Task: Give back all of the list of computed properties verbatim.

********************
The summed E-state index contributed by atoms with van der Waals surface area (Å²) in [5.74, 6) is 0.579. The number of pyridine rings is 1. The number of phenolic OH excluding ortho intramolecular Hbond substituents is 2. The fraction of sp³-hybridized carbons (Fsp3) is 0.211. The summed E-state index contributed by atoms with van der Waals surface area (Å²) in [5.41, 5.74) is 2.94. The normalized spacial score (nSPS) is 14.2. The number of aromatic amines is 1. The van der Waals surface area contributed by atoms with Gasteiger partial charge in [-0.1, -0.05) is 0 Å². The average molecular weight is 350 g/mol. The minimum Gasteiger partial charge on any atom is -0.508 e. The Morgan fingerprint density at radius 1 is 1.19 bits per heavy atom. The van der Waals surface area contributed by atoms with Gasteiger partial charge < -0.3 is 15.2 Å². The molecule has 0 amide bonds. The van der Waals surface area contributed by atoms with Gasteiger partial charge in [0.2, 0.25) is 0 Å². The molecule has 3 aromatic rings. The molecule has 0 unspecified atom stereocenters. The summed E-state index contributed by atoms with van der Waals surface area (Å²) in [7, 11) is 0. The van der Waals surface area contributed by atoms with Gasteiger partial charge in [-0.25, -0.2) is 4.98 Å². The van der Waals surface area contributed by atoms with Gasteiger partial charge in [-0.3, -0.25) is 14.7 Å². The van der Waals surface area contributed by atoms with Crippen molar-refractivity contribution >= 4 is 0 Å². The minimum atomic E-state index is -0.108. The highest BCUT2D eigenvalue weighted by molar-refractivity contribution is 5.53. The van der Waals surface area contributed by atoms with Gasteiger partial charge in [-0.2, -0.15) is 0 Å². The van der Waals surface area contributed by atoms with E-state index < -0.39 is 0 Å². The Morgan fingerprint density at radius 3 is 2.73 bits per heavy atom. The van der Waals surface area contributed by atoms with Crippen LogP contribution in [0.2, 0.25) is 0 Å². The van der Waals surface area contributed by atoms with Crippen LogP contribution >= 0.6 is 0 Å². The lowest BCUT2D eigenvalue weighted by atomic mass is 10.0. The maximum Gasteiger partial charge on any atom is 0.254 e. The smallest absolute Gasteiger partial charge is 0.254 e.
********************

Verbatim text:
The summed E-state index contributed by atoms with van der Waals surface area (Å²) in [5.74, 6) is 0.579. The number of pyridine rings is 1. The number of phenolic OH excluding ortho intramolecular Hbond substituents is 2. The fraction of sp³-hybridized carbons (Fsp3) is 0.211. The summed E-state index contributed by atoms with van der Waals surface area (Å²) in [5.41, 5.74) is 2.94. The normalized spacial score (nSPS) is 14.2. The number of aromatic amines is 1. The van der Waals surface area contributed by atoms with Gasteiger partial charge in [-0.1, -0.05) is 0 Å². The average molecular weight is 350 g/mol. The minimum Gasteiger partial charge on any atom is -0.508 e. The Morgan fingerprint density at radius 1 is 1.19 bits per heavy atom. The van der Waals surface area contributed by atoms with Gasteiger partial charge < -0.3 is 15.2 Å². The molecule has 0 amide bonds. The van der Waals surface area contributed by atoms with Gasteiger partial charge in [0.2, 0.25) is 0 Å². The molecule has 3 aromatic rings. The molecule has 0 unspecified atom stereocenters. The summed E-state index contributed by atoms with van der Waals surface area (Å²) in [7, 11) is 0. The van der Waals surface area contributed by atoms with Gasteiger partial charge in [-0.25, -0.2) is 4.98 Å². The van der Waals surface area contributed by atoms with Gasteiger partial charge in [-0.3, -0.25) is 14.7 Å². The van der Waals surface area contributed by atoms with Crippen molar-refractivity contribution >= 4 is 0 Å². The minimum atomic E-state index is -0.108. The highest BCUT2D eigenvalue weighted by molar-refractivity contribution is 5.53. The van der Waals surface area contributed by atoms with Gasteiger partial charge in [-0.2, -0.15) is 0 Å². The van der Waals surface area contributed by atoms with E-state index < -0.39 is 0 Å². The Morgan fingerprint density at radius 3 is 2.73 bits per heavy atom. The van der Waals surface area contributed by atoms with Crippen LogP contribution in [0.2, 0.25) is 0 Å². The van der Waals surface area contributed by atoms with Crippen LogP contribution >= 0.6 is 0 Å². The lowest BCUT2D eigenvalue weighted by atomic mass is 10.0. The maximum Gasteiger partial charge on any atom is 0.254 e. The smallest absolute Gasteiger partial charge is 0.254 e.